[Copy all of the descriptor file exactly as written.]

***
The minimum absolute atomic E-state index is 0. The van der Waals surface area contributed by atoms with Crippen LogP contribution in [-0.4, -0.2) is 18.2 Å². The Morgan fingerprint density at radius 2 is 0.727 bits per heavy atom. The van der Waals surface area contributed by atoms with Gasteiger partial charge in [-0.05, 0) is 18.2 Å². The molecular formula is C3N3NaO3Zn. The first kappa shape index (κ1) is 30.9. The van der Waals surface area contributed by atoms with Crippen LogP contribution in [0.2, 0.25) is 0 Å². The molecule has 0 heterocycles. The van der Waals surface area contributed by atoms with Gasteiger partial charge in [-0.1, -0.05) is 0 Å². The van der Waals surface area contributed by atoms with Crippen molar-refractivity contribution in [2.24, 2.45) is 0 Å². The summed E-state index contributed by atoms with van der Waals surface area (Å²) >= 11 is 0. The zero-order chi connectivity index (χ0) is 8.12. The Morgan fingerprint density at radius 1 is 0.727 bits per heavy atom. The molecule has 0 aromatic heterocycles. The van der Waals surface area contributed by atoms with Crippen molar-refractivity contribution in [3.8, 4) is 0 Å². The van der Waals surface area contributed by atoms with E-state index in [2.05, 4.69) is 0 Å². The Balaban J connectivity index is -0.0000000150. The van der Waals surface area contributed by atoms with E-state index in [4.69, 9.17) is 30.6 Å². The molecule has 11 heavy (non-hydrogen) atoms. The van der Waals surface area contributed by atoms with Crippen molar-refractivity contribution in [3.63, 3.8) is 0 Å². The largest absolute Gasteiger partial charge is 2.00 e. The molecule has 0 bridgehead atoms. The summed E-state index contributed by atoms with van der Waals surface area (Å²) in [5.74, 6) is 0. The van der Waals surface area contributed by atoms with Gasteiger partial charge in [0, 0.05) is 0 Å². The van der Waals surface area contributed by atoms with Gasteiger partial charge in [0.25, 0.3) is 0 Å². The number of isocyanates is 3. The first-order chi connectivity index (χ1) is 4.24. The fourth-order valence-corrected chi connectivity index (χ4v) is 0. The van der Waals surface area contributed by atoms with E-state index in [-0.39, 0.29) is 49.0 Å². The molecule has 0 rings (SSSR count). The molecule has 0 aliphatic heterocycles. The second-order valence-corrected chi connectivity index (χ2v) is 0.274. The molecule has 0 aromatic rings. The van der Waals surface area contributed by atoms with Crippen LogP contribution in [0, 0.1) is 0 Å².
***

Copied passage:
The minimum absolute atomic E-state index is 0. The van der Waals surface area contributed by atoms with Crippen LogP contribution in [-0.4, -0.2) is 18.2 Å². The Morgan fingerprint density at radius 2 is 0.727 bits per heavy atom. The van der Waals surface area contributed by atoms with Gasteiger partial charge in [-0.05, 0) is 18.2 Å². The molecular formula is C3N3NaO3Zn. The first kappa shape index (κ1) is 30.9. The van der Waals surface area contributed by atoms with Crippen LogP contribution in [0.2, 0.25) is 0 Å². The molecule has 0 heterocycles. The van der Waals surface area contributed by atoms with Gasteiger partial charge in [-0.1, -0.05) is 0 Å². The van der Waals surface area contributed by atoms with Crippen molar-refractivity contribution in [2.24, 2.45) is 0 Å². The summed E-state index contributed by atoms with van der Waals surface area (Å²) >= 11 is 0. The zero-order chi connectivity index (χ0) is 8.12. The Morgan fingerprint density at radius 1 is 0.727 bits per heavy atom. The molecule has 0 aromatic heterocycles. The van der Waals surface area contributed by atoms with Crippen molar-refractivity contribution in [3.8, 4) is 0 Å². The van der Waals surface area contributed by atoms with E-state index in [2.05, 4.69) is 0 Å². The Balaban J connectivity index is -0.0000000150. The van der Waals surface area contributed by atoms with E-state index in [4.69, 9.17) is 30.6 Å². The molecule has 11 heavy (non-hydrogen) atoms. The van der Waals surface area contributed by atoms with Crippen molar-refractivity contribution in [3.63, 3.8) is 0 Å². The largest absolute Gasteiger partial charge is 2.00 e. The molecule has 0 bridgehead atoms. The summed E-state index contributed by atoms with van der Waals surface area (Å²) in [5.74, 6) is 0. The van der Waals surface area contributed by atoms with Gasteiger partial charge in [0, 0.05) is 0 Å². The van der Waals surface area contributed by atoms with Gasteiger partial charge in [0.25, 0.3) is 0 Å². The number of isocyanates is 3. The first-order chi connectivity index (χ1) is 4.24. The fourth-order valence-corrected chi connectivity index (χ4v) is 0. The van der Waals surface area contributed by atoms with E-state index in [-0.39, 0.29) is 49.0 Å². The molecule has 0 rings (SSSR count). The molecule has 0 aliphatic heterocycles. The second-order valence-corrected chi connectivity index (χ2v) is 0.274. The molecule has 0 aromatic rings. The van der Waals surface area contributed by atoms with Crippen LogP contribution in [0, 0.1) is 0 Å².